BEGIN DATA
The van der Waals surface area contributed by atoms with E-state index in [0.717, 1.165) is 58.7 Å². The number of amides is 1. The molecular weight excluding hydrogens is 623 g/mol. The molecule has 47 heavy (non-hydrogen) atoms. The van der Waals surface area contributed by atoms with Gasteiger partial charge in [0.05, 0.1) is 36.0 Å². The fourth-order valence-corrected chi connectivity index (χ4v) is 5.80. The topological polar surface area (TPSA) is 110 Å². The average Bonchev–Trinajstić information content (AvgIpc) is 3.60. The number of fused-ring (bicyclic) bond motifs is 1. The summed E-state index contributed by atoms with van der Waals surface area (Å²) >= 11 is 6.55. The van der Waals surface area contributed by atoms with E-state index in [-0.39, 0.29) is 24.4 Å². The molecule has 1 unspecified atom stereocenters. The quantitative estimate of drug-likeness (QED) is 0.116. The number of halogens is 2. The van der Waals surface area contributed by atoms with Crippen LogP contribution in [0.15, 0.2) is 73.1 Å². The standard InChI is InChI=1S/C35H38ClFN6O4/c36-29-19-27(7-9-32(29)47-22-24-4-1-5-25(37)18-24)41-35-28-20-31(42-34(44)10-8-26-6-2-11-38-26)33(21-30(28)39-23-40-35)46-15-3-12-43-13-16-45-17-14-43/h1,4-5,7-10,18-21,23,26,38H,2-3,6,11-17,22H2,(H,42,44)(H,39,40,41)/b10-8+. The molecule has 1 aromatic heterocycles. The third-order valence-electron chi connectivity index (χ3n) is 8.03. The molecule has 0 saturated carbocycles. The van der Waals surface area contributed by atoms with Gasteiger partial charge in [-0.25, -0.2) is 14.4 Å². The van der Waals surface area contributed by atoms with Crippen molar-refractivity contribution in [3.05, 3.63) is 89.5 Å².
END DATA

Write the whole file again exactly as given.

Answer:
The van der Waals surface area contributed by atoms with E-state index in [0.717, 1.165) is 58.7 Å². The number of amides is 1. The molecular weight excluding hydrogens is 623 g/mol. The molecule has 47 heavy (non-hydrogen) atoms. The van der Waals surface area contributed by atoms with Gasteiger partial charge in [0.05, 0.1) is 36.0 Å². The fourth-order valence-corrected chi connectivity index (χ4v) is 5.80. The topological polar surface area (TPSA) is 110 Å². The average Bonchev–Trinajstić information content (AvgIpc) is 3.60. The number of fused-ring (bicyclic) bond motifs is 1. The summed E-state index contributed by atoms with van der Waals surface area (Å²) >= 11 is 6.55. The van der Waals surface area contributed by atoms with E-state index in [-0.39, 0.29) is 24.4 Å². The molecule has 1 unspecified atom stereocenters. The quantitative estimate of drug-likeness (QED) is 0.116. The number of halogens is 2. The van der Waals surface area contributed by atoms with Crippen LogP contribution in [0.15, 0.2) is 73.1 Å². The standard InChI is InChI=1S/C35H38ClFN6O4/c36-29-19-27(7-9-32(29)47-22-24-4-1-5-25(37)18-24)41-35-28-20-31(42-34(44)10-8-26-6-2-11-38-26)33(21-30(28)39-23-40-35)46-15-3-12-43-13-16-45-17-14-43/h1,4-5,7-10,18-21,23,26,38H,2-3,6,11-17,22H2,(H,42,44)(H,39,40,41)/b10-8+. The molecule has 1 aromatic heterocycles. The third-order valence-electron chi connectivity index (χ3n) is 8.03. The molecule has 0 saturated carbocycles. The van der Waals surface area contributed by atoms with Gasteiger partial charge in [-0.25, -0.2) is 14.4 Å². The van der Waals surface area contributed by atoms with Crippen molar-refractivity contribution in [3.05, 3.63) is 89.5 Å².